(President Dwight D. Eisenhower and Egyptian President Gamal Abdul Nasser)
Today we witness a Middle East in crisis. In Iraq, ISIS remains a power though the current operation to reconquer Mosul could be the beginning of the end of the supposed caliphate. Syria is a humanitarian disaster as Russia and Iran continue to prop up Bashir Assad and keep him in power. As the Syrian Civil War continues, war in Yemen involving Saudi Arabia, an American strategic ally evolves further. The seeming winner in this juxtaposition of events is Iran which has taken advantage of the American invasion of Iraq, and how the region has since unraveled. Once ISIS is removed from Iraq it will be interesting to see how Kurdish, Shiite, and Sunni factions “might” try to reconstitute their country. It seems an afterthought to this untenable situation that the Israeli-Palestinian conflict featuring Hamas, an intransigent Israeli government, and Hezbollah in the north has somewhat faded into the background. As we contemplate the morass that is the current Middle East it is interesting to return to the by gone days of the region in the 1950s when Arab nationalism/Pan Arabism was in vogue as opposed to the religious ideological road blocks of today. In IKE”S GAMBLE: AMERICA’S RISE TO DOMINANCE IN THE MIDDLE EAST, senior director of the National Security Council under George W. Bush, Michael Doran has revisited an American strategy to deal with the myriad of problems then in the region, that laid the foundation for America’s role in the area that we continue to grapple with today.
(President Dwight D. Eisenhower and Secretary of State John Foster Dulles)
According to Doran when President Dwight D. Eisenhower assumed the presidency, he and his Secretary of State John Foster Dulles decided to offer the president as “an honest broker” in the Middle East to try and settle intra-Arab, and the Arab-Israeli conflict. The term “honest broker” is an interesting one unless you think of it as a realpolitik based on power politics designed to drive the British from the region and replace it with American influence and control. In 1952, Egypt had undergone a revolution and replaced King Farouk’s government with one based on a “Free Officers Movement” dominated by Colonel Gamal Abdul Nasser, an Egyptian nationalist and believer in uniting the Arab world under Egyptian leadership. The British position in the region was tenuous, despite the presence of 100,000 troops at their Suez Canal base. Their Hashemite allies in Jordan and Iraq feared what was termed as “Nasserism,” the Arab-Israeli conflict was punctuated with “Fedayeen” attacks against Israel, and retaliation by the Jewish state all served to make the region a powder keg. For incoming President Eisenhower he was concerned with dealing with a region that was ripe for communist expansion in the guise of anti-colonialism. Dulles learned firsthand about these tensions when he visited the region in May, 1953 and upon his return he and the president decided on a strategy to remove the British from their Suez base by brokering a treaty that was accomplished by October, 1954, and trying to settle issues between Egypt and Israel that were getting out of hand. For the British it was a series of frustrations with the Eisenhower administration that dominated. Prime Minister Winston Churchill refused to pass leadership of the Conservative party to Foreign Secretary Anthony Eden despite a stroke that left him partially paralyzed on his left side as he would not give in to Egyptian demands and sacrifice the last remaining bulwark of the British Empire. For the United States their ties to British and French imperialism and the closeness of American-Israeli relations were seen as preventing any progress in the Middle East toward peace. This resulted in a policy which set as its goal supporting Nasser in the belief he would cooperate with the United States once a treaty with Israel was arrived at, the end result of which for the Eisenhower administration would be his leadership and gaining the support of the Arab states for a Middle East Defense Organization designed to block Soviet penetration of the region. The United States would woo Nasser with economic aid and promises of military largesse for over four years, a policy that would fail as the Egyptian president was able to dupe his American counterparts.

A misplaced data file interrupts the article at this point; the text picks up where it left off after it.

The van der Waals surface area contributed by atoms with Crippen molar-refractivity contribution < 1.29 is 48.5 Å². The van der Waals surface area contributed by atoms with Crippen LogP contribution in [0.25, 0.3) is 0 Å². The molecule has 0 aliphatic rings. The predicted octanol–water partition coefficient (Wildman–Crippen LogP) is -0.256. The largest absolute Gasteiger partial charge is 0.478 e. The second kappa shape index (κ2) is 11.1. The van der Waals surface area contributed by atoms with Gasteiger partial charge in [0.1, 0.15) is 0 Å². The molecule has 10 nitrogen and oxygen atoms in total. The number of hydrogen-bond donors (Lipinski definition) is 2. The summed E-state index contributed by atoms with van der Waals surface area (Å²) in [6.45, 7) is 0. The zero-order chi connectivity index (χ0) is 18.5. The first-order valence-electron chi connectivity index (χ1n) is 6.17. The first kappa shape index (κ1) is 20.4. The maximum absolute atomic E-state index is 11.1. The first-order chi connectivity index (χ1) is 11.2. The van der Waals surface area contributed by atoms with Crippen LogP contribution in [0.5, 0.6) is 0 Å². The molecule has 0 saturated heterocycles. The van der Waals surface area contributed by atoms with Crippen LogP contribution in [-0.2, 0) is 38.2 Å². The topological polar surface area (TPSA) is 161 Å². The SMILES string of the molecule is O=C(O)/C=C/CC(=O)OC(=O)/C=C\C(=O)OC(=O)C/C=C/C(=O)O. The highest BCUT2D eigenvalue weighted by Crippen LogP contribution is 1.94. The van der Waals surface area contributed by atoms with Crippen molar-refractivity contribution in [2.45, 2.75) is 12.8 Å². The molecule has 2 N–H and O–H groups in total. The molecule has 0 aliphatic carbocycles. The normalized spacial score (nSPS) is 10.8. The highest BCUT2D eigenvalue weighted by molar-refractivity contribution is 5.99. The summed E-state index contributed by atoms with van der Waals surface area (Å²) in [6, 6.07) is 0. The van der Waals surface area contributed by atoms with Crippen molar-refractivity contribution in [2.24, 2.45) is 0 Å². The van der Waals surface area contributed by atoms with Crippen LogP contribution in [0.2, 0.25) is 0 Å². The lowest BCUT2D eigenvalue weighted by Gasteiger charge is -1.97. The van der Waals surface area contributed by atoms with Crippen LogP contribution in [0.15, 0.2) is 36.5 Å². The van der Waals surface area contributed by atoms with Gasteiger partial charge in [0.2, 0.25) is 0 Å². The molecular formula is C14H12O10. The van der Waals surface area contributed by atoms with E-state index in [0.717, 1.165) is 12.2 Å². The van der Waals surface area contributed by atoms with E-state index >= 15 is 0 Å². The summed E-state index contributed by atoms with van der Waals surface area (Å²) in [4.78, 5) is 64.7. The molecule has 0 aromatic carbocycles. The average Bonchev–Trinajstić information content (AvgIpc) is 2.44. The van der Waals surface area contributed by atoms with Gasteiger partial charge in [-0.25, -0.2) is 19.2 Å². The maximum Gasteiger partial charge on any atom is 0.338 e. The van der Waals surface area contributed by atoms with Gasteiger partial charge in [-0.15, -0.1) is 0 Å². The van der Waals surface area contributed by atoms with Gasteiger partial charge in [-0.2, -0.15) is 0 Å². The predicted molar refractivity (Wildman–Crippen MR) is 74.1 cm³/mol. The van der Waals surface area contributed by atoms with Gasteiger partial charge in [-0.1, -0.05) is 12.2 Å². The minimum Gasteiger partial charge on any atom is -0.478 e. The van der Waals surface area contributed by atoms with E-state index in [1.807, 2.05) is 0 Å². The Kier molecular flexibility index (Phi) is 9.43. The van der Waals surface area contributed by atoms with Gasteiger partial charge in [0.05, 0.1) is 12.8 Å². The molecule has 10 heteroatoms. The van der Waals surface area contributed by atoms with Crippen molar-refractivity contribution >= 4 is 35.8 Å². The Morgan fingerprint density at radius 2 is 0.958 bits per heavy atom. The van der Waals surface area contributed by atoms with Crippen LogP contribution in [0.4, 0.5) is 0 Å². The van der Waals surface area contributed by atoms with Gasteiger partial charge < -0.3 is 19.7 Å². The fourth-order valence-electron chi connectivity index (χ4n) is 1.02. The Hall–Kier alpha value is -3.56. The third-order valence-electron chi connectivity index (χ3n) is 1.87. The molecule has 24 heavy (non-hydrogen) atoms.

(British Foreign Secretary and Prime Minister Sir Anthony Eden)